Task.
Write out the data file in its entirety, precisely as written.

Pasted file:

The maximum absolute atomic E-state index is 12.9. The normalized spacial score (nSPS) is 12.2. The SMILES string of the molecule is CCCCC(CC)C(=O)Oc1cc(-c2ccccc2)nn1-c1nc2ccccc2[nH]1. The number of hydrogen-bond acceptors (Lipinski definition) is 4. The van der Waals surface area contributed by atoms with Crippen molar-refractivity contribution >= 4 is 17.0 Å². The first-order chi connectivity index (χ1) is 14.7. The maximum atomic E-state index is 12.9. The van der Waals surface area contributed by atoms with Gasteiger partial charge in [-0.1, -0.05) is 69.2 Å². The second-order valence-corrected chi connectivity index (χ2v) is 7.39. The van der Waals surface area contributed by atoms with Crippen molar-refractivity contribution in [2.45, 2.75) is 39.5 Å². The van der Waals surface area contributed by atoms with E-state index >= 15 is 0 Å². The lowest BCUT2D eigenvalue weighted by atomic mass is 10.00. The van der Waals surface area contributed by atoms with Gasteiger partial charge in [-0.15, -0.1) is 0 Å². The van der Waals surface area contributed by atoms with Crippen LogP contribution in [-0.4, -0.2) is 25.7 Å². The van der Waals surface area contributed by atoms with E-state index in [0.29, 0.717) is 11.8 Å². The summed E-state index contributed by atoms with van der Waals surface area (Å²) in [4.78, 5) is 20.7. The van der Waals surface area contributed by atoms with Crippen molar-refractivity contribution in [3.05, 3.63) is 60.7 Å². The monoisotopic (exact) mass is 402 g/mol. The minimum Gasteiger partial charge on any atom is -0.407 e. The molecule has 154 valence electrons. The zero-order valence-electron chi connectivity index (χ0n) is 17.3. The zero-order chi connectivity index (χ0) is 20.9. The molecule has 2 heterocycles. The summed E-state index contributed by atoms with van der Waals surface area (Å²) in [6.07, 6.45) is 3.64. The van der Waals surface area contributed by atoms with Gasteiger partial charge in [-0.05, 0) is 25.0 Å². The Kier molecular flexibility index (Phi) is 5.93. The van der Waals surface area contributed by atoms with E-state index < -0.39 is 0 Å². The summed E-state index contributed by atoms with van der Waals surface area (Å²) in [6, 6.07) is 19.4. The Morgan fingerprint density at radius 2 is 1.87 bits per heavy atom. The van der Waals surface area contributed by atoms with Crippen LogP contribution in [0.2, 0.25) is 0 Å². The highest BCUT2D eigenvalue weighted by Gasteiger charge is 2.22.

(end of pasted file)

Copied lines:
The maximum absolute atomic E-state index is 12.9. The normalized spacial score (nSPS) is 12.2. The SMILES string of the molecule is CCCCC(CC)C(=O)Oc1cc(-c2ccccc2)nn1-c1nc2ccccc2[nH]1. The number of hydrogen-bond acceptors (Lipinski definition) is 4. The van der Waals surface area contributed by atoms with Crippen molar-refractivity contribution >= 4 is 17.0 Å². The first-order chi connectivity index (χ1) is 14.7. The maximum atomic E-state index is 12.9. The van der Waals surface area contributed by atoms with Gasteiger partial charge in [-0.1, -0.05) is 69.2 Å². The second-order valence-corrected chi connectivity index (χ2v) is 7.39. The van der Waals surface area contributed by atoms with Crippen molar-refractivity contribution in [2.45, 2.75) is 39.5 Å². The van der Waals surface area contributed by atoms with E-state index >= 15 is 0 Å². The lowest BCUT2D eigenvalue weighted by atomic mass is 10.00. The van der Waals surface area contributed by atoms with Gasteiger partial charge in [-0.15, -0.1) is 0 Å². The van der Waals surface area contributed by atoms with Crippen LogP contribution in [-0.4, -0.2) is 25.7 Å². The van der Waals surface area contributed by atoms with E-state index in [0.29, 0.717) is 11.8 Å². The summed E-state index contributed by atoms with van der Waals surface area (Å²) in [4.78, 5) is 20.7. The van der Waals surface area contributed by atoms with Crippen molar-refractivity contribution in [3.05, 3.63) is 60.7 Å². The monoisotopic (exact) mass is 402 g/mol. The minimum Gasteiger partial charge on any atom is -0.407 e. The molecule has 154 valence electrons. The zero-order valence-electron chi connectivity index (χ0n) is 17.3. The zero-order chi connectivity index (χ0) is 20.9. The molecule has 2 heterocycles. The summed E-state index contributed by atoms with van der Waals surface area (Å²) in [6.07, 6.45) is 3.64. The van der Waals surface area contributed by atoms with Gasteiger partial charge in [-0.05, 0) is 25.0 Å². The Kier molecular flexibility index (Phi) is 5.93. The van der Waals surface area contributed by atoms with E-state index < -0.39 is 0 Å². The summed E-state index contributed by atoms with van der Waals surface area (Å²) in [6, 6.07) is 19.4. The Morgan fingerprint density at radius 2 is 1.87 bits per heavy atom. The van der Waals surface area contributed by atoms with Crippen LogP contribution in [0.2, 0.25) is 0 Å². The highest BCUT2D eigenvalue weighted by Gasteiger charge is 2.22.